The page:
We can see examples of this in the things users added when reblogging the image:
This is beautiful
I liked this picture before I read the caption and now I like it even more :)
YOU GO GIRL
You are beautiful. I like your hair heh
so much passion and beauty
Jas is awesome
2. Enabling a sense of solidarity among people with disabilities
The photograph, paired with the caption, did not just affect peoples’ beliefs on an internally- it also spurred dialogue.
In this terrific reblog, the user writes:
This is what disability is about: we’re human!
We don’t want pity.
Because pity is taking away all of the things, we are too: beautiful, clever, funny, living, breathing human beings!
We’re silly and go wild sometimes.
And sometimes we’re sad and so tired, we can’t be bothered to open our eyes.
If you are saying: “But me too!” now:
Just because we do not wallow in our misery all the time, doesn’t make us less disabled.
Just because we have a bad day, doesn’t mean, we’re only thinking about being sick or missing something or not being able to do something.
There are days, we need to talk about our problems and days, we want go crazy with you.
Just like you. Only with less limbs, less mobility, less sight, hearing or more pain.
But heck, basically we’re nothing but human.
Just like you.”
This post clearly opens the gateway to conversation, which is essential to understanding the images shared.
3. Inspiring other people with disabilities to embrace and share the sensuality of their own bodies
First, a user “came out” as having a disability on Tumblr by reblogging Jasmine’s post. While this puts aside the sensual aspect, it speaks to the opportunity Jasmine’s post created in a space that only barely carries voices of people with disabilities.
Then there is this lovely addition to a reblog: “Beautiful. I love to see other people’s disabled bodies shown with such self-love. Now I want to show myself off. And love the tats. Rock on, crip sister.” We are in a vicious cycle in which the sexuality of people with disabilities is stigmatized, so we do not learn about it- often not as someone with a disability, nor as someone able-bodied whose future partner may have a disability. Since none of these people are educated and empowered on sex and disability, there is little self-representation, and the cycle continues. Posts like Jasmine’s are critical in breaking this cycle.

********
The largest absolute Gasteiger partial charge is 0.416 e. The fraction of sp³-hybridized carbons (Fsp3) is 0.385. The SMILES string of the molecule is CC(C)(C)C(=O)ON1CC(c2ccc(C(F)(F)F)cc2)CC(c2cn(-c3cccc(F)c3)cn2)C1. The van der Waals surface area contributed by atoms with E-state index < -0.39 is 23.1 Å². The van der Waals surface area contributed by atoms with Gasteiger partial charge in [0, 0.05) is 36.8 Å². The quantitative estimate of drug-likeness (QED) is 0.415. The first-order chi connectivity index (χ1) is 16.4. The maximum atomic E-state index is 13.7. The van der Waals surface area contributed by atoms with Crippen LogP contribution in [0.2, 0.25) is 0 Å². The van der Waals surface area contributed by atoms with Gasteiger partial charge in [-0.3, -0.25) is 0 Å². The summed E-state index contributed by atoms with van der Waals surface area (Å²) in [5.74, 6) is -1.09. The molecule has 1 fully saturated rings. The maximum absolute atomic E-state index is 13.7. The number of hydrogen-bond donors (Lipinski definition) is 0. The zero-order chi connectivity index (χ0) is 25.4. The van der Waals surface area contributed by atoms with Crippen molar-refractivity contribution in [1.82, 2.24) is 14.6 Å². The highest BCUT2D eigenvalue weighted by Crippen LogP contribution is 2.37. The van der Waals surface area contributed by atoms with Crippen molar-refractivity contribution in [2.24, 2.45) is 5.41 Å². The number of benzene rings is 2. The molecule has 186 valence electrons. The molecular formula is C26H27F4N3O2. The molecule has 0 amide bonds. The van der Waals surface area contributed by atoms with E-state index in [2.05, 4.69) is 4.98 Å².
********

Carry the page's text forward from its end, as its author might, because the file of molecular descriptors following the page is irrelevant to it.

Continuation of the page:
This fits beautifully into the ‘love your body’ movement, which encompasses all bodies that are not typically considered sexy. Disability is just a small part of it.
So why is self-representation so important?
Rather than try to answer this alone, I will use the eloquent words of someone who speaks to the subject much better than I could; Geoff, of livingnotexisting.org, writes the following in this killer article entitled Selfies of the Marginalized Body: Acts of Resistance, Disruptions of the Expected:
“Beauty, gendered and sexualized norms are re-imagined through the visibility of selfies. Selfies are a tool for self-representation that challenges the limited definitions of beauty, sexiness, gender and sexuality. Taking selfies is an art but you do not have to be an artist to take selfies. Selfies involve risks. Define your own beauty and take sexy back. Fuck the haters.”
(Now go one over and read the full post)
And now one final question to think about, in preparation for my next post: When does representation and circulation of erotic images of people with disabilities cross the line into fetishization?
1. Nakamura, Lisa. "Glitch Racism: Networks as Actors within Vernacular Internet Theory." Culture Digitally. National Science Foundation, 10 Dec. 2013.
2. Fink, Marty, and Quinn Miller. "Trans Media Moments: Tumblr, 2011−2013." Television & New Media (2013): Sage, 23 Oct. 2013.